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Article: The association of trends in charcoal-burning suicide with Google search and newspaper reporting in Taiwan: a time series analysis

TitleThe association of trends in charcoal-burning suicide with Google search and newspaper reporting in Taiwan: a time series analysis
Authors
Issue Date2015
Citation
Social Psychiatry and Psychiatric Epidemiology, 2015, v. 50 n. 9, p. 1451-1461 How to Cite?
AbstractPurpose Some East/Southeast Asian countries have experienced a rapid increase in suicide by charcoal burning over the past decade. Media reporting and Internet use were thought to contribute to the epidemic. We investigated the association between method-specific suicide incidence and both Internet search volume and newspaper reporting in Taiwan. Method Weekly data for suicide, suicide-related Google search volume, and the number of articles reporting suicide in four major newspapers in Taiwan during 2008–2011 were obtained. Poisson autoregressive regression models were used to examine the associations between these variables. Results In the fully adjusted models, every 10 % increase in Google searches was associated with a 4.3 % [95 % confidence interval (CI) 1.1–7.6 %] increase in charcoal-burning suicide incidence in the same week, and a 3.8 % (95 % CI 0.4–7.2 %) increase in the following week. A one-article increase in the United Daily was associated with a 3.6 % (95 % CI 1.5–5.8 %) increase in charcoal-burning suicide in the same week. By contrast, non-charcoal-burning suicide was not associated with Google search volume, but was associated with the Apple Daily’s reporting in the preceding week. Conclusions We found that increased Internet searches for charcoal-burning suicide appeared to be associated with a subsequent increase in suicide by this method. The prevention of suicide using emerging methods may include monitoring and regulating online information that provides details of these methods as well as encouraging Internet service providers to provide help-seeking information.
Persistent Identifierhttp://hdl.handle.net/10722/219210

 

DC FieldValueLanguage
dc.contributor.authorChang, SS-
dc.contributor.authorKwok, SSM-
dc.contributor.authorCheng, Q-
dc.contributor.authorYip, PSF-
dc.contributor.authorChen, YY-
dc.date.accessioned2015-09-18T07:17:41Z-
dc.date.available2015-09-18T07:17:41Z-
dc.date.issued2015-
dc.identifier.citationSocial Psychiatry and Psychiatric Epidemiology, 2015, v. 50 n. 9, p. 1451-1461-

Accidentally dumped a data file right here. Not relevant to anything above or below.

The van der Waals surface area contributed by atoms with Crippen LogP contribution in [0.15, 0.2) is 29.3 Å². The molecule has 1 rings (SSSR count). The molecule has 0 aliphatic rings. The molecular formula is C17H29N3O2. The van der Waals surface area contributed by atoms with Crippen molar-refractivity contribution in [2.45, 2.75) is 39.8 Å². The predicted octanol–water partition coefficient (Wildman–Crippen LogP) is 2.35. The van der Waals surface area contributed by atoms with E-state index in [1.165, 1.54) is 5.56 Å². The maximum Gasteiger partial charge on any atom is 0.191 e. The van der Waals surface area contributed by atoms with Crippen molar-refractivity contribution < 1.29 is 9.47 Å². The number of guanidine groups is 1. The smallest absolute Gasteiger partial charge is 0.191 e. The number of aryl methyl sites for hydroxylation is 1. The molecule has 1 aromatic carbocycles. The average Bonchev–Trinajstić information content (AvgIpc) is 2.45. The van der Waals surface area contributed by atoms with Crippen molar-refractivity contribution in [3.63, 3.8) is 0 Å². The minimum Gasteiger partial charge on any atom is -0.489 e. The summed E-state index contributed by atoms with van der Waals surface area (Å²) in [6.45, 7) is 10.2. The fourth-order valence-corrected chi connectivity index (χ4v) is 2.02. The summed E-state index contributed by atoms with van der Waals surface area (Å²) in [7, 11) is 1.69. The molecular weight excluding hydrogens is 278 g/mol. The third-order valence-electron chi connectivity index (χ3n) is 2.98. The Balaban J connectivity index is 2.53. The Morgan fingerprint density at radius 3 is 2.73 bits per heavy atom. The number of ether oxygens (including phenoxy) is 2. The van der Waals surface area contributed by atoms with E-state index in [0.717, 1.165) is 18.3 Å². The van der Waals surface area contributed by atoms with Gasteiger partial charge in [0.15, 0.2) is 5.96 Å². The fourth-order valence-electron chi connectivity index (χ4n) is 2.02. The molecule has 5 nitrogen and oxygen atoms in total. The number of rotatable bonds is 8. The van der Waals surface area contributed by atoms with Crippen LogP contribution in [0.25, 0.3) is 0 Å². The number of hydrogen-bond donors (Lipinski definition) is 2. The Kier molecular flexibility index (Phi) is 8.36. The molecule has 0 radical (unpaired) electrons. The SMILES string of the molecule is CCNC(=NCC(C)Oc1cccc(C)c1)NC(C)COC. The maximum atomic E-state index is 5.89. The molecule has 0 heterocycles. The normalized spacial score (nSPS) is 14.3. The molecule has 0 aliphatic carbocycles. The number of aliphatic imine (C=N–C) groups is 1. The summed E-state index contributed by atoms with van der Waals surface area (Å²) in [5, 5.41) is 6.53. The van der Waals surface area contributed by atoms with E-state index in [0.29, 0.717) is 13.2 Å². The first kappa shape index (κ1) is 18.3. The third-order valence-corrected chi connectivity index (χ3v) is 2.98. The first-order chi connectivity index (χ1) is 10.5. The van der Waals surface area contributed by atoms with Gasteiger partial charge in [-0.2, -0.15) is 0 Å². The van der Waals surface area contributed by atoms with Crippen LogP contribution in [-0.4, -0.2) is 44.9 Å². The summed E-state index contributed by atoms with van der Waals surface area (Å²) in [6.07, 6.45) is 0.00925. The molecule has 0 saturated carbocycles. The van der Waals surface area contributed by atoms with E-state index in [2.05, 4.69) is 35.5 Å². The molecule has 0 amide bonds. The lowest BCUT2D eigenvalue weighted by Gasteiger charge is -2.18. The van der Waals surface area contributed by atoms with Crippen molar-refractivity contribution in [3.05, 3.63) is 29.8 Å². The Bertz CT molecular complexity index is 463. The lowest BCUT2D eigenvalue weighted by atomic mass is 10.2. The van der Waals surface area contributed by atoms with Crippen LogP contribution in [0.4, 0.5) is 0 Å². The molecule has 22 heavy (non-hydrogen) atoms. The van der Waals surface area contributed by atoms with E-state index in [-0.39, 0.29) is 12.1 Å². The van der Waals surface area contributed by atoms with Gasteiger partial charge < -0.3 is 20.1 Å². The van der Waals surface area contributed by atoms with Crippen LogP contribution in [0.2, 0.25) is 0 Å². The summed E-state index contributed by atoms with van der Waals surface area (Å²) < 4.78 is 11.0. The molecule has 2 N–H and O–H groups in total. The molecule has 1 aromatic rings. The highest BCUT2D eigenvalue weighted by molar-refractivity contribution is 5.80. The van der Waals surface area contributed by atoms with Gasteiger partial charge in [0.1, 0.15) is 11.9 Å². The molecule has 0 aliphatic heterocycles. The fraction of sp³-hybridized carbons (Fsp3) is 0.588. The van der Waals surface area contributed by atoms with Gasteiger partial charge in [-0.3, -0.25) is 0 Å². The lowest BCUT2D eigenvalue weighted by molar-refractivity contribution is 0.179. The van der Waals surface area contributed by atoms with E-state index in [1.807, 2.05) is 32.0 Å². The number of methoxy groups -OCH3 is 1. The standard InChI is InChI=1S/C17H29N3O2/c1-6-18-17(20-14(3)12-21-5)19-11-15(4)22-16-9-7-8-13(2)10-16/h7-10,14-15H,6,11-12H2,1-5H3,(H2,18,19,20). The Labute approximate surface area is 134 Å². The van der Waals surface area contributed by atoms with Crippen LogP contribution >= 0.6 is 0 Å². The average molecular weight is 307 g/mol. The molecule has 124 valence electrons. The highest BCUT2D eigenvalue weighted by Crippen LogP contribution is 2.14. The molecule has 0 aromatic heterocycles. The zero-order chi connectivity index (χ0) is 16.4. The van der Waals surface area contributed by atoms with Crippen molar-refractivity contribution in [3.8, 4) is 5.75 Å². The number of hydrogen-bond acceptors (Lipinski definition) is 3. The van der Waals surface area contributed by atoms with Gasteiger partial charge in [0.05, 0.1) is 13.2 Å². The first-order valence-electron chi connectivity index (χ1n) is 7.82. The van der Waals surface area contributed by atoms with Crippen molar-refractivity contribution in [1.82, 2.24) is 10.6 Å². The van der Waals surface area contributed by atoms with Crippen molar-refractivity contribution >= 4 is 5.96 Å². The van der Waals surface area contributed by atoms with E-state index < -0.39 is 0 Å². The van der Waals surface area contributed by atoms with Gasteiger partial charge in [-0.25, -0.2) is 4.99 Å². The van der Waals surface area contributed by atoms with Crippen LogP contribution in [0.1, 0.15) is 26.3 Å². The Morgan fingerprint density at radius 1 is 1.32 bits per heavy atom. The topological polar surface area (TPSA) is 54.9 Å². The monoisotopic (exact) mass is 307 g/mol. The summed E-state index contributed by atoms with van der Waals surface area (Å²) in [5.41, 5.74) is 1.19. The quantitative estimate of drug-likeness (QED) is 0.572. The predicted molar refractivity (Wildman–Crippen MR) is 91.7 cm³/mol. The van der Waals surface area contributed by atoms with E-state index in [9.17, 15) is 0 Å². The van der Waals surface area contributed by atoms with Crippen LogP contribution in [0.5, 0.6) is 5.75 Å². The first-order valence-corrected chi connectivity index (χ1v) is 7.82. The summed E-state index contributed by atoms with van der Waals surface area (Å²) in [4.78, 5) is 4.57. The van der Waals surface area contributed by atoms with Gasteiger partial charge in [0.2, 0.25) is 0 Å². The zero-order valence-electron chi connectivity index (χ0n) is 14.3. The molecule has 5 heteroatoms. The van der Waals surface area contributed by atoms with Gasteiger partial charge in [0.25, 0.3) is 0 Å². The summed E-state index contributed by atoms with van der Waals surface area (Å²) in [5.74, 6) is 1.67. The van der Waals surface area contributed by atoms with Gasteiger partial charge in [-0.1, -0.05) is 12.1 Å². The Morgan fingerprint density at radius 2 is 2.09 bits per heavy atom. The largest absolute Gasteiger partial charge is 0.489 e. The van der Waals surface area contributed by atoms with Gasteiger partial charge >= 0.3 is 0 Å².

dc.identifier.urihttp://hdl.handle.net/10722/219210-
dc.description.abstractPurpose Some East/Southeast Asian countries have experienced a rapid increase in suicide by charcoal burning over the past decade. Media reporting and Internet use were thought to contribute to the epidemic. We investigated the association between method-specific suicide incidence and both Internet search volume and newspaper reporting in Taiwan. Method Weekly data for suicide, suicide-related Google search volume, and the number of articles reporting suicide in four major newspapers in Taiwan during 2008–2011 were obtained. Poisson autoregressive regression models were used to examine the associations between these variables. Results In the fully adjusted models, every 10 % increase in Google searches was associated with a 4.3 % [95 % confidence interval (CI) 1.1–7.6 %] increase in charcoal-burning suicide incidence in the same week, and a 3.8 % (95 % CI 0.4–7.2 %) increase in the following week. A one-article increase in the United Daily was associated with a 3.6 % (95 % CI 1.5–5.8 %) increase in charcoal-burning suicide in the same week. By contrast, non-charcoal-burning suicide was not associated with Google search volume, but was associated with the Apple Daily’s reporting in the preceding week. Conclusions We found that increased Internet searches for charcoal-burning suicide appeared to be associated with a subsequent increase in suicide by this method. The prevention of suicide using emerging methods may include monitoring and regulating online information that provides details of these methods as well as encouraging Internet service providers to provide help-seeking information.-
dc.languageeng-
dc.relation.ispartofSocial Psychiatry and Psychiatric Epidemiology-
dc.titleThe association of trends in charcoal-burning suicide with Google search and newspaper reporting in Taiwan: a time series analysis-
dc.typeArticle-
dc.identifier.emailCheng, Q: chengqj@connect.hku.hk-
dc.identifier.emailYip, PSF: sfpyip@hku.hk-
dc.identifier.authorityCheng, Q=rp02018-
dc.identifier.authorityYip, PSF=rp00596-
dc.identifier.doi10.1007/s00127-015-1057-7-
dc.identifier.hkuros253593-

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